Note: All fields are required.

 I have read and understand the Disclaimer.

from our blog

August 29, 2017

The Insurance Industry Quick-Hit Settlement

If you’ve been in a collision and it was someone else’s fault, odds are very good that you will hear from the at-fault driver’s insurance company as soon as possible. It’s a tactic that is happening more and more in Arizona. This is done for a variety of reasons: (1) the insurance company would like […]


Homeowner’s Insurance Appraisal Process

The term “appraisal” as defined in a homeowner’s insurance policy has an entirely different meaning than the one more commonly used in every day language.  Normally when we hear the term appraisal, we think of a real estate appraisal that is used to determine the value of a home.  However, in a homeowner’s insurance policy, the appraisal process is more similar to a three-member-panel arbitration proceeding which is used to determine the value of a personal property loss or home repair dispute that results from a covered homeowner’s insurance loss.

Similar to arbitration, the appraisal process is an alternative dispute resolution intended to resolve disputes without the need for litigation.  It is supposed to be less expensive to the insured and less time consuming. The majority of homeowner’s insurance policies enable appraisal when the insurance company and policy holder are unable to agree concerning the value of loss to a covered property.  Appraisal is not available when there is a coverage dispute. In an appraisal, each party generally names their own appraiser to value the loss and attempt to reach an agreement.  If the parties’ appraisers cannot agree on an amount, then it is up to a third appraiser, usually called an umpire, to resolve the dispute. Each party is responsible for the cost of their own appraiser and equally split the cost for the umpire. Attorneys’ fees and costs usually are not recoverable through the appraisal process.

Unfortunately in recent years, insurance companies have been writing complex agreements detailing the scope and procedure for the appraisal. These complex, sophisticated  appraisal agreements have led to an increase in disputes between the insurance consumer and their insurance companies. Of course, the insurance consumer has no input whatsoever into the terms contained within these appraisal agreements because the insurance company simply includes the language in the insurance policy. Because insurance contracts are generally considered contracts of adhesion, i.e., the insurer draws up the contract and the insured has little or no ability to make material changes to it, Arizona consumers best defense to unfair, unforeseen terms is Arizona’s “reasonable expectation” doctrine.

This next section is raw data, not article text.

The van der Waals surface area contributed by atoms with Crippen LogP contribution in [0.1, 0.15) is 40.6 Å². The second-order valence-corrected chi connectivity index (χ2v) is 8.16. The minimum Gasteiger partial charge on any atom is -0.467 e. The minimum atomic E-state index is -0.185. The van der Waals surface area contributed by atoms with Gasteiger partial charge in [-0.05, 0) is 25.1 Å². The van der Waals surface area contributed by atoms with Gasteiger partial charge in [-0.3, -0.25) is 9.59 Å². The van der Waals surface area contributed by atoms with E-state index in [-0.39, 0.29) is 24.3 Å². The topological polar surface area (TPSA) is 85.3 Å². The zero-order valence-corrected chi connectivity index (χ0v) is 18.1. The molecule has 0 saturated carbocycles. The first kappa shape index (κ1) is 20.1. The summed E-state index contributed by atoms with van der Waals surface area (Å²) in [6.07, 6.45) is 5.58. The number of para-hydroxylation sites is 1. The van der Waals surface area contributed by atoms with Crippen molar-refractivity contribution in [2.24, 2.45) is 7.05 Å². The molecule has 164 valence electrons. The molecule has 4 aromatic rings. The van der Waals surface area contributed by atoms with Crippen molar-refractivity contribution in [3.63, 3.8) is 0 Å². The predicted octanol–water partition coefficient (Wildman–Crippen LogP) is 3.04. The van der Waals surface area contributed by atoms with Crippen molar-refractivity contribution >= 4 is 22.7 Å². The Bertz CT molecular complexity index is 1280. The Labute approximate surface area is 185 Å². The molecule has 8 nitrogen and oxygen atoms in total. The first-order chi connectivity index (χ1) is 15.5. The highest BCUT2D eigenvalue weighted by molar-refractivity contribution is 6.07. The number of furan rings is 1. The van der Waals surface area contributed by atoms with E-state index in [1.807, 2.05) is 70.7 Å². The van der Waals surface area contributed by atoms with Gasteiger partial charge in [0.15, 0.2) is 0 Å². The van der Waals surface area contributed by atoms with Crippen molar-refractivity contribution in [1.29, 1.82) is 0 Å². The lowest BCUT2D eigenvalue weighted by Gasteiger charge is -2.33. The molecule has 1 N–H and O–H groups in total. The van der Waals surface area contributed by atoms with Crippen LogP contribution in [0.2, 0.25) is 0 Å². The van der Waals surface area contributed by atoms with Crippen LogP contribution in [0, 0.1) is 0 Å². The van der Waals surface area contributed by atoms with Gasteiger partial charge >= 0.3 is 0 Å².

Insurance companies are also becoming more aggressive in insisting that the insurance consumer sign an appraisal agreement even though the insurance consumer may not understand that the agreement does not always cover the entire scope of the loss. The insured homeowner needs to make sure the agreement he or she signs completely encompasses the scope of the insurance loss. If it does not, the insurance company will argue that the insurance consumer should not be allowed to assert a claim for those additional damages not included in the agreement.

Comments Off on Homeowner’s Insurance Appraisal Process

Comments are closed.

  • Shane Harward Law Offices of Shane L. Harward PLC

    10575 North 114th Street
    Suite 103
    Scottsdale, Arizona 85259

    Telephone 480-874-2918
    Facsimile 480-588-5063

    By Appointment Only:
    4809 East Thistle Landing Drive
    Suite 100
    Phoenix, Arizona 85044

    Telephone 602-384-4638

    Mailing Address:
    Post Office Box 12877
    Scottsdale, Arizona 85267